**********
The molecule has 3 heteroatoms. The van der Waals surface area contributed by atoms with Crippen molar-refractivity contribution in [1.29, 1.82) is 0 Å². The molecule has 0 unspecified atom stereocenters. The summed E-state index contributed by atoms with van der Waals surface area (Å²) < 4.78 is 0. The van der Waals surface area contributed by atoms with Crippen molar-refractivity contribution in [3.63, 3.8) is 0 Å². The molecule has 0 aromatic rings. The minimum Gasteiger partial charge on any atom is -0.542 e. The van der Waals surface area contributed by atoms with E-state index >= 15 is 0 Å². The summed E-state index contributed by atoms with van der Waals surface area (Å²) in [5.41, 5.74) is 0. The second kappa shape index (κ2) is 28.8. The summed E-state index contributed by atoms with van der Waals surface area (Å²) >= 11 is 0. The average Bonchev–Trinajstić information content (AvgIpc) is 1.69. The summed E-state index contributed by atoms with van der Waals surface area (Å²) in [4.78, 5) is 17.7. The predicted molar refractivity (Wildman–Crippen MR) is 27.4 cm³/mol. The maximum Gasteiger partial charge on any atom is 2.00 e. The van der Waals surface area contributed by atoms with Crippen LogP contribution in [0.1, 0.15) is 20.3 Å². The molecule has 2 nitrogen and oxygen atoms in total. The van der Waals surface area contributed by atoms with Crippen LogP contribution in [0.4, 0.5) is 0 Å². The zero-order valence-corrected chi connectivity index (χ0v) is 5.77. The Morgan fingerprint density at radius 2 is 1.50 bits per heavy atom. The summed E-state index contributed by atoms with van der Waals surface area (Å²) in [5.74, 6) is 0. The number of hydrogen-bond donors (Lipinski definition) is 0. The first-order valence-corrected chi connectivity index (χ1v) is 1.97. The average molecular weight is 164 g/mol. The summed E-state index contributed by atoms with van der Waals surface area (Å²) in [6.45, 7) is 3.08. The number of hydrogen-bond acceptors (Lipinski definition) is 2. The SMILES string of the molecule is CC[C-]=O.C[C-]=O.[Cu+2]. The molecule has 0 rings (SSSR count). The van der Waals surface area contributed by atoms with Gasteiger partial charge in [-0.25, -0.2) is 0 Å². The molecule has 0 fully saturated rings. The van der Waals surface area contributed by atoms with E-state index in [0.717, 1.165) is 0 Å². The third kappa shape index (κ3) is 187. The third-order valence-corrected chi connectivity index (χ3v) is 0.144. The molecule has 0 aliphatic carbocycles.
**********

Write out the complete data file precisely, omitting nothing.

The molecule has 3 heteroatoms. The van der Waals surface area contributed by atoms with Crippen molar-refractivity contribution in [1.29, 1.82) is 0 Å². The molecule has 0 unspecified atom stereocenters. The summed E-state index contributed by atoms with van der Waals surface area (Å²) < 4.78 is 0. The van der Waals surface area contributed by atoms with Crippen molar-refractivity contribution in [3.63, 3.8) is 0 Å². The molecule has 0 aromatic rings. The minimum Gasteiger partial charge on any atom is -0.542 e. The van der Waals surface area contributed by atoms with E-state index >= 15 is 0 Å². The summed E-state index contributed by atoms with van der Waals surface area (Å²) in [5.41, 5.74) is 0. The second kappa shape index (κ2) is 28.8. The summed E-state index contributed by atoms with van der Waals surface area (Å²) >= 11 is 0. The average Bonchev–Trinajstić information content (AvgIpc) is 1.69. The summed E-state index contributed by atoms with van der Waals surface area (Å²) in [4.78, 5) is 17.7. The predicted molar refractivity (Wildman–Crippen MR) is 27.4 cm³/mol. The maximum Gasteiger partial charge on any atom is 2.00 e. The van der Waals surface area contributed by atoms with Crippen LogP contribution in [0.1, 0.15) is 20.3 Å². The molecule has 2 nitrogen and oxygen atoms in total. The van der Waals surface area contributed by atoms with Crippen LogP contribution in [0.4, 0.5) is 0 Å². The zero-order valence-corrected chi connectivity index (χ0v) is 5.77. The Morgan fingerprint density at radius 2 is 1.50 bits per heavy atom. The summed E-state index contributed by atoms with van der Waals surface area (Å²) in [5.74, 6) is 0. The number of hydrogen-bond donors (Lipinski definition) is 0. The first-order valence-corrected chi connectivity index (χ1v) is 1.97. The average molecular weight is 164 g/mol. The summed E-state index contributed by atoms with van der Waals surface area (Å²) in [6.45, 7) is 3.08. The number of hydrogen-bond acceptors (Lipinski definition) is 2. The SMILES string of the molecule is CC[C-]=O.C[C-]=O.[Cu+2]. The molecule has 0 rings (SSSR count). The van der Waals surface area contributed by atoms with Gasteiger partial charge in [-0.25, -0.2) is 0 Å². The molecule has 0 fully saturated rings. The van der Waals surface area contributed by atoms with E-state index in [0.717, 1.165) is 0 Å². The third kappa shape index (κ3) is 187. The third-order valence-corrected chi connectivity index (χ3v) is 0.144. The molecule has 0 aliphatic carbocycles.